Here's a conversation that could push the industry's reset button – and make what we're saying a lot more believable by getting us to describe digital relationships more precisely.
Let's listen in as Jamie Lewis, CEO and Research Chair for the Burton Group, comments on a post by Phil Windley, another key identity thinker whose upcoming book will drive identity concepts home for a broad audience of IT managers and CXOs (it's a thriller…)
Phil Windley’s post about identifiers and identity contexts sparked some great responses, with both Kim Cameron and Luke Razzell over at Weaverluke chiming in with interesting things to say. In that conversation, I couldn’t help but notice Kim’s assertion that he’s “not the world's biggest fan of using the word ‘trust’ to describe the means by which we evaluate the truthfulness of digital identity claims.”
I understand Kim’s lack of comfort with the term. It gets thrown around a lot, in both a social and a business context. Given its deep roots in the X.509 public key infrastructure (PKI) marketecture, the term “trust” also carries an enormous amount of baggage. (The term can imply naiveté, for example, which at least partially explains why Bob Blakley of IBM has said on many occasions that “trust is for suckers.”)
In short, “trust” serves as an all-too-convenient alias for a lot of hard problems. And in digital identity discussions, it’s impossible to avoid either the term or those problems. But the various posts I pointed to earlier (and my empathy with Kim’s statement) got me thinking. If we’re trying to really define something new—Dick Hardt and others have gone as far as to call it Identity 2.0—then we should at least hang the old trust rug on a clothes line and beat the dust and dirt out of it. So I thought I’d think out loud a little about trust and how the identity contexts and that Phil, Kim, and Luke discussed affect our perceptions of it, and how we implement it.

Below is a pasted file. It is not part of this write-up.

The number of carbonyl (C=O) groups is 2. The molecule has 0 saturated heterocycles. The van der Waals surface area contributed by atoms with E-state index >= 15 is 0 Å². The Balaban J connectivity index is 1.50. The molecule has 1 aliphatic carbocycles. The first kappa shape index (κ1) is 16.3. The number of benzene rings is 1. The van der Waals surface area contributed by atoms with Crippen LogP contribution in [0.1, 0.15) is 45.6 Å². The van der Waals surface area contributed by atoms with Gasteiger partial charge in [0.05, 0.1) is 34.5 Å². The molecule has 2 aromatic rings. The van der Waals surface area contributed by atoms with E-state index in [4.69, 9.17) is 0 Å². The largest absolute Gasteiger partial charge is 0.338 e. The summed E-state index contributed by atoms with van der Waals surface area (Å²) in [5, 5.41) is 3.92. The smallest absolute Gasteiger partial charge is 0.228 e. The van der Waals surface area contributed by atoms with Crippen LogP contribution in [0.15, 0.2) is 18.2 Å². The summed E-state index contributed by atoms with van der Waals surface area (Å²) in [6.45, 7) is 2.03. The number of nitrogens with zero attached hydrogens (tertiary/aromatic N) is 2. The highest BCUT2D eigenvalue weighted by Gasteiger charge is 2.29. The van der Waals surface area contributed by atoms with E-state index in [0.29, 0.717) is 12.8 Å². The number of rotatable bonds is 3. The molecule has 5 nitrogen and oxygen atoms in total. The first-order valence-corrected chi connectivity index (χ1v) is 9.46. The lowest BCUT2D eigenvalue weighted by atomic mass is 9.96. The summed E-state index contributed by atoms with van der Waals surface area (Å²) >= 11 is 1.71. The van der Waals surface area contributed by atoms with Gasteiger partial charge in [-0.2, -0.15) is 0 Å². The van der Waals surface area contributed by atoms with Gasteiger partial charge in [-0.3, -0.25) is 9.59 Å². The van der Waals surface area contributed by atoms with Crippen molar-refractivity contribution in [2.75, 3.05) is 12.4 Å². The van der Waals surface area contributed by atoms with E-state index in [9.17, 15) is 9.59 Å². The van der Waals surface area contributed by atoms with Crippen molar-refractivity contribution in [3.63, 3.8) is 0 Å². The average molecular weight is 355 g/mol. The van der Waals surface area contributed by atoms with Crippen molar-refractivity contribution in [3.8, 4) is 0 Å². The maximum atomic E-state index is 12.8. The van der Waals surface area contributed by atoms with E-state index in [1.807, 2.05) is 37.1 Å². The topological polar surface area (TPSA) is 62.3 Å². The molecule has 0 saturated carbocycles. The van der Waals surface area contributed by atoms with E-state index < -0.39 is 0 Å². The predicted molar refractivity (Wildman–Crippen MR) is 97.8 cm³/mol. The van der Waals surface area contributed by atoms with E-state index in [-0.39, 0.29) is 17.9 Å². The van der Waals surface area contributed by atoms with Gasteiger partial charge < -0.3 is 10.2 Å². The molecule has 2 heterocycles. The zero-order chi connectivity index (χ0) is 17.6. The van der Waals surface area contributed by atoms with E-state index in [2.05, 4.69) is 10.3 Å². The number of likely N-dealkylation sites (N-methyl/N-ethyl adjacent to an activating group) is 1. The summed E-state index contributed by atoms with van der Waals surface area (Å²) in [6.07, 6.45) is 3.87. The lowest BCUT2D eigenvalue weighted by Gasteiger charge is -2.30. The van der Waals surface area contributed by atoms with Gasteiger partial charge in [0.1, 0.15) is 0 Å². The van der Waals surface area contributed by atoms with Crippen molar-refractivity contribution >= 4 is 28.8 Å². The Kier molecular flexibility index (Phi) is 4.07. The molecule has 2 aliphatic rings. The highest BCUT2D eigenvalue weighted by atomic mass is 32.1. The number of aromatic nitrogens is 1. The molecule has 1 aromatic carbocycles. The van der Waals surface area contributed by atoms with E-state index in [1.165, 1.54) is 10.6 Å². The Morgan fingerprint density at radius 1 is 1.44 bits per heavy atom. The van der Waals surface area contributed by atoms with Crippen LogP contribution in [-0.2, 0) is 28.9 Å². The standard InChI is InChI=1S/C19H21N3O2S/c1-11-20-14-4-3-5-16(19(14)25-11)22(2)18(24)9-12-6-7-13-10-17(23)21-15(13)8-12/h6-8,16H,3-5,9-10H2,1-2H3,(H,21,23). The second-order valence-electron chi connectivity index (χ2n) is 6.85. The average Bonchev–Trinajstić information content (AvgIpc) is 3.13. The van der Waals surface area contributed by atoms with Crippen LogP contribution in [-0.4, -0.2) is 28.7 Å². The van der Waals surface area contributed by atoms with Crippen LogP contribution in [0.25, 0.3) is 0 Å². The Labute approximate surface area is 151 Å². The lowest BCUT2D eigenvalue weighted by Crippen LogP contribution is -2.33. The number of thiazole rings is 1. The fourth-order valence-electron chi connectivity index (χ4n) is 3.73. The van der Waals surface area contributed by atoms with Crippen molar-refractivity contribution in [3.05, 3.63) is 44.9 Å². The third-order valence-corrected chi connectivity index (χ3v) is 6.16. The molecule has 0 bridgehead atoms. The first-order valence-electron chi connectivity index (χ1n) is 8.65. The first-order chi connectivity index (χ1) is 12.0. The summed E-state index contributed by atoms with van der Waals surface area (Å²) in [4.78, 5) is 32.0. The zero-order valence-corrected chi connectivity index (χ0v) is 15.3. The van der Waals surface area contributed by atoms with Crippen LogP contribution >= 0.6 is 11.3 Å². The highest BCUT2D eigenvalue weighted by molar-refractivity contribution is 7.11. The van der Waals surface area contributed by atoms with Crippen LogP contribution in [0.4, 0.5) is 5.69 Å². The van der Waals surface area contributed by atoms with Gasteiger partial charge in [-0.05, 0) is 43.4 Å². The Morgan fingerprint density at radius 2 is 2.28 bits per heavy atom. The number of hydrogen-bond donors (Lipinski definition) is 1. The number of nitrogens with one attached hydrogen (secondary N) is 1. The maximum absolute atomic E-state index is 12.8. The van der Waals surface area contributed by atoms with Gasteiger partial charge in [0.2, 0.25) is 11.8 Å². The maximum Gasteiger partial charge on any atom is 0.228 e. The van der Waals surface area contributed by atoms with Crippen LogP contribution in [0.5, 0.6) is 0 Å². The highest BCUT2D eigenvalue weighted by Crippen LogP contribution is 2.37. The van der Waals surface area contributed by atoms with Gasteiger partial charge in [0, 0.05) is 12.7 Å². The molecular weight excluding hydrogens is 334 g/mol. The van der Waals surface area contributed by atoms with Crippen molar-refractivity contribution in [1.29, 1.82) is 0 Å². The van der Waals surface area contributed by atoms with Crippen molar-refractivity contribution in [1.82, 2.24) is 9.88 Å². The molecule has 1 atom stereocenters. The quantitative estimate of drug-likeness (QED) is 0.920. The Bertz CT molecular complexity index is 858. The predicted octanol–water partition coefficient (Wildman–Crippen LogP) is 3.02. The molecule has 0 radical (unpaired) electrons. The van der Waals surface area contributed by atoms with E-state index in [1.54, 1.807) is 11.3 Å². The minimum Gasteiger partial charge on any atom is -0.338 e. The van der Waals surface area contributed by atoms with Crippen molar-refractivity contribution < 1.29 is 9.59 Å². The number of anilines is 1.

In short, the social and business (or government) identity contexts are very different. And I think it’s fair to say that they present two very different ways of looking at “trust” and all of the hard problems that lurk behind the term. I also suspect that at least part of Kim's discomfort relates to a transfer of the term “trust,” and all of its baggage, to this next generation of digital identity and its newer social context. Before I start thinking out loud about the social side, however, it’s useful to start by defining the more well-understood business side, or at least its current state.
“To Trust Someone is Good; To Not Trust Someone is Even Better”
I first heard the above quote at a SIMC meeting on security and PKI in 1999. Eliot Solomon, who does a great job of keeping SIMC running and vital, always has to remind me that it was Sholom Bryski who said it as part of his presentation at the SIMC meeting. (At the time, Sholom was CTO of Bankers Trust. If I recall correctly, Sholom was actually quoting a previous boss of his, but neither Eliot nor I can remember who Sholom was quoting.)